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Employment Matters – June 2024

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By Ceri Fuller, Hilary Larter & Joanne Bell


Publish 19 June 2024


In this alert we cover what employment law legislation made it through Parliament before it was dissolved ahead of the General Election campaign.

It won't have escaped readers that if Labour win the General Election they say significant employment law reform will follow. We'll be looking at what the parties have promised in our webinar on 25 June. For further details please see here and to sign up please use the link below.

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A separate alert will also follow in which we look at the main political parties plans for employment law reform.

1. Legislative changes: Legislation passed ahead of Parliament's dissolution Some outstanding employment law reforms completed their passage through Parliament ahead of its dissolution following the announcement of the General Election. Should there be a change of Government it is now clear that a number of Conservative proposals are unlikely to see the light of day.

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2. Worker status: A volunteer can be a worker when attending activities for which they were entitled to remuneration In this case a volunteer in the Coastal Rescue Service successfully appealed against the Employment Tribunal's decision that he was not a worker and therefore not entitled to be accompanied by a trade union representative at a disciplinary hearing.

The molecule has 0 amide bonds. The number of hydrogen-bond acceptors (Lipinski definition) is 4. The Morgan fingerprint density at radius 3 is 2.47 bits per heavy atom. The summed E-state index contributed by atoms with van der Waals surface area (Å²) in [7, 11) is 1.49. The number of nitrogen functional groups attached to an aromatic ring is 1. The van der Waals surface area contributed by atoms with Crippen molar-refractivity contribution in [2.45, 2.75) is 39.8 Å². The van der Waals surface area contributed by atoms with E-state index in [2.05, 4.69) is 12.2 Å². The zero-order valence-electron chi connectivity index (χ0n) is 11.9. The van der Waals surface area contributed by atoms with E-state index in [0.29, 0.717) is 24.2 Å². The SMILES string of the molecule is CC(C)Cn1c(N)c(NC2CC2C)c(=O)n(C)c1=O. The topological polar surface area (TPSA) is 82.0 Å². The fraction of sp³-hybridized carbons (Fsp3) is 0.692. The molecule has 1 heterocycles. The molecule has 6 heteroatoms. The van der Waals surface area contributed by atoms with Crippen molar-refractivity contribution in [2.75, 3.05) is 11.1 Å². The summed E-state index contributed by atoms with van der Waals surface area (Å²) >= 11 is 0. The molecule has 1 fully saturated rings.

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3. Constructive dismissal: Decision to divest Clinical Director of responsibilities and create new role was not permitted by contract and a repudiatory breach In this case the High Court decided that a decision by a new CEO to divest a Director of some of her responsibilities by transferring them to other employees and from an unidentified date in the future allocate her a new role were not properly taken in the exercise of the Board's powers as required by clause 2.5 of her contract of employment.

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4. Disability discrimination: Employer did not have actual or constructive knowledge of a former employee's Asperger's syndrome from his former employment Whether an employer has knowledge of a disability is one of the gateways to protection from disability discrimination. In this case the EAT upheld a tribunal decision that the employer did not have knowledge from the behaviours the job applicant displayed when he was previously employed by the Respondent.

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5. Sexual harassment/culture: HM Treasury, PRA and FCA have responded to the Treasury Committee's recommendations set out in its Sexism in the City Inquiry report published on 8 March 2024. On 14 May 2024 the House of Commons Treasury Committee published responses from HM Treasury, the PRA and the FCA to the recommendations in its report following its "Sexism in the City" Inquiry.

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